A War Within a War

In 2012, the war took a turn. Unlike previous wars when we drafted new soldiers every day to support the war, in this war we used a 100% voluntary fighting force. Additionally, the longest war to date was only 10 years in Vietnam, 3.8 years in WWII, 3.1 years in Korea. In 2012, we had been fighting TWO wars for eight years in Iraq and 19 years and 8 months in Afghanistan. Resources started shifting to sustaining a war in Afghanistan for an undetermined time and there weren’t as many combat soldiers. Some of my injured Special Forces had already spent up to five years in combat! Soldiers would experience severe pain from their combat injuries. As a result, they were prescribed narcotics. However, the narcotics would cause chemical imbalances in the brain, which led to depression. Eventually from a mix between pain, narcotic use, and depression, soldiers were more likely to die from self-inflicted gunshot wounds than on the battlefield. In the process of trying to reduce soldier suicides, Congress stepped in and assigned a task force to treat chronic pain, the affliction plaguing soldiers and causing them to get hooked on opioids in the first place. I got moved into the congressionally mandated program for opioid reduction and treatment of chronic pain under the Obama administration. The team consisted of an interventional pain doctor, a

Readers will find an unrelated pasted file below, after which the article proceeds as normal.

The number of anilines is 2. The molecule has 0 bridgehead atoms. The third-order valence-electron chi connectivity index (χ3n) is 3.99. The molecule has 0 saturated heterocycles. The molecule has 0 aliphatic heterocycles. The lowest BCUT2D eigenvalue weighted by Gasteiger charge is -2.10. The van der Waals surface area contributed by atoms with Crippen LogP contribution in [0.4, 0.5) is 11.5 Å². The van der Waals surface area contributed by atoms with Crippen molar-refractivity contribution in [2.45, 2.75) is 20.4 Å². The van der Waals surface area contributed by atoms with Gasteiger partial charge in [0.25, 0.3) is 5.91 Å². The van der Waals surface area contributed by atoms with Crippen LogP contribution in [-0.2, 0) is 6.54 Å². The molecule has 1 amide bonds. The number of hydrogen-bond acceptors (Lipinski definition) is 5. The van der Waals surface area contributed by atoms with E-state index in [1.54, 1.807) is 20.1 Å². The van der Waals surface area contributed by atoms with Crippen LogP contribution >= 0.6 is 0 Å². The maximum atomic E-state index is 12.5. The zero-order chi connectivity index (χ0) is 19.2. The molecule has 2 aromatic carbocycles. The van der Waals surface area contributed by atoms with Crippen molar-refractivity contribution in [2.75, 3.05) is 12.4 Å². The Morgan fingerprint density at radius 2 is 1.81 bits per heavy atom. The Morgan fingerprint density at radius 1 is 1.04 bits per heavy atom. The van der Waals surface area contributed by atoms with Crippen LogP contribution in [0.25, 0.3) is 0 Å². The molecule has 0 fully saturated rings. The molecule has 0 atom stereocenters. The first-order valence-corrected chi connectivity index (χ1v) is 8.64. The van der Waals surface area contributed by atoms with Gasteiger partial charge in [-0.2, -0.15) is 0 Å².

pain psychiatrist, a physical therapist, an occupational therapist, a massage therapist, a yoga therapist, an acupuncturist, a chiropractor, and a biofeedback technician. Through the program I originally developed to return soldiers back to combat, I started treating chronic pain and found that as the pain in patients went down, so did narcotic use. Before I would get a patient, doctors would medically evaluate them to make sure they were safe to meet the minimum requirement to “move as tolerated.” Therefore, if a doctor said movement of any kind was acceptable, then I would put them through movements as long as no pain came out of it. After only three weeks in the program, not only did mobility increase, but other changes occurred. In most instances, soldiers are loaded with different prescriptions: sleep medication, pain medication, and antidepressants.